To our knowledge, increased circulating levels of IL-6, particularly in carriers of IL-6 -174 G/C SNP submitted to long-term lifestyle intervention, have not been reported. It is known that IL-6 is released from skeletal muscle during exercise proportionally to exercise intensity . However, the increased output found in the recovery phase of prolonged exercise is most probably from the skeletal muscle and, to a lesser extent, from the subcutaneous adipose tissue . Our intervention program included physical activity but the majority of the sample performed light-to-moderate exercises (data not shown). Given the fact that IL-6, more than any other cytokine, is produced locally in the skeletal muscle in response to exercise, it is likely that it plays a beneficial role in mediating exercise-related metabolic changes .
Our recommendation to enhance physical activity during the intervention was attended by the entire sample since the proportion of active individuals increased at the end of the intervention. Despite no correlation detected between changes in physical activity and changes in IL-6 concentration (data not shown), we speculate that the IL-6 elevation in our sample could be partially attributed to exercise. This finding does not seem to reflect a pro-inflammatory effect, since mean values of CRP reduced significantly. Further investigations, including a large spectrum of interleukins, are necessary to understand their role in interventions on life habits.
The group of carriers of variant allele AdipoQ 45 T/G SNP did not change fasting plasma glucose and adiponectin concentrations but the reference genotype group did. We speculate that the lack of increment in adiponectin concentration after intervention may have contributed to impede benefits in glucose metabolism in the variant allele carriers. Controversial data have been reported among populations [27, 29, 51]. Our result may be considered somehow different from a case–control study, since higher adiponectin concentration was found among variant allele homozygous in healthy Korean woman . In contrast, a cross-sectional survey in Chinese population showed lower plasma adiponectin in variant allele carriers compared with the TT genotype . Data from the STOP-NIDDM trial  and a case control study in obese Iranian population  are in line with ours, since they support that variant G allele might confer susceptibility to T2D.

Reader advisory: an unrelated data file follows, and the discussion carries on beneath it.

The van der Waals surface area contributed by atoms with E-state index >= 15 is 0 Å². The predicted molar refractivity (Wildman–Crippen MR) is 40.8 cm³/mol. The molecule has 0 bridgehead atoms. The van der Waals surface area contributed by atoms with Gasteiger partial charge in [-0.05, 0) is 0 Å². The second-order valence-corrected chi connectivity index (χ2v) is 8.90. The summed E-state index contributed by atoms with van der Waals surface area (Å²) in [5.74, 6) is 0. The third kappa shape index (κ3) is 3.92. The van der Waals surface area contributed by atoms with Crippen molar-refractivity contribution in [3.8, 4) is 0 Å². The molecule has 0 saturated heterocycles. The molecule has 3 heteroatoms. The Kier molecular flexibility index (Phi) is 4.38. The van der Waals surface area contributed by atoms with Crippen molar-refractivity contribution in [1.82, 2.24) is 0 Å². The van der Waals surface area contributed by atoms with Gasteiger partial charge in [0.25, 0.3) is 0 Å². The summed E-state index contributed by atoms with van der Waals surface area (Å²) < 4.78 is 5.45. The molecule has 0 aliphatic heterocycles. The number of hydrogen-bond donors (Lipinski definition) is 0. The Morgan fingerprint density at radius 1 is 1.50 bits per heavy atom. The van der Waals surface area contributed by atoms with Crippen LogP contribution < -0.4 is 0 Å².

Our findings indicated unfavorable effects of the variant allele of the AdipoQ 45 T/G in lipid profile, when compared to the entire sample and to the reference genotype group. Carriers of the G allele did not decrease Apo B nor increase HDL-c concentrations after intervention. Similarly to ours, in a Chinese cross-sectional study, G carriers had higher total and LDL-c levels than the reference genotype group . The beneficial response of CRP concentrations to our intervention seems having not depended on the AdipoQ 45 T/G SNP. This set of evidence suggests the presence of this SNP impedes metabolic response to lifestyle interventions.
The comparison of the group the individuals with the three variants associated with worse glycemic response with the remainder sample could suggest that the combination of polymorphisms would enhance the negative impact on glucose metabolism. Despite similar fasting plasma glucose at baseline, the former group finished the intervention with higher levels, which would be compatible with this hypothesis. This speculation deserves further investigation based on large samples.
Despite the strength of addressing important SNPs codifying for proteins known to affect inflammatory status and insulin sensitivity, and examining a great number of metabolic biomarkers, our study has the limitation of the sample size. The small sample size could be responsible for the absence of Hardy-Weinberg equilibrium for TNF -308 G/A. Actually, a study including a large sample of individuals from the same region of Brazil indicated that this SNP is in HWE . Another possible explanation for such finding could be that this SNP itself would be a risk factor for diabetes and cardiometabolic risk. Therefore, our results should be considered preliminary at best.
In summary, the TNFα -308 G/A SNP may predispose a better response of glucose metabolism to intervention. The IL-6 -174 G/C SNP may confer a beneficial effect on lipid but not in glucose metabolism. Our findings reinforce unfavorable effects of the AdipoQ 45 T/G SNP in lipid profile and glucose metabolism after lifestyle intervention in Brazilians at cardiometabolic risk. Further studies on SNPs of genes involved on the control of inflammatory status and insulin sensitivity should provide more subsidies to achieve the goals of preventing metabolic disturbances through lifestyle changes in individuals at high cardiometabolic risk.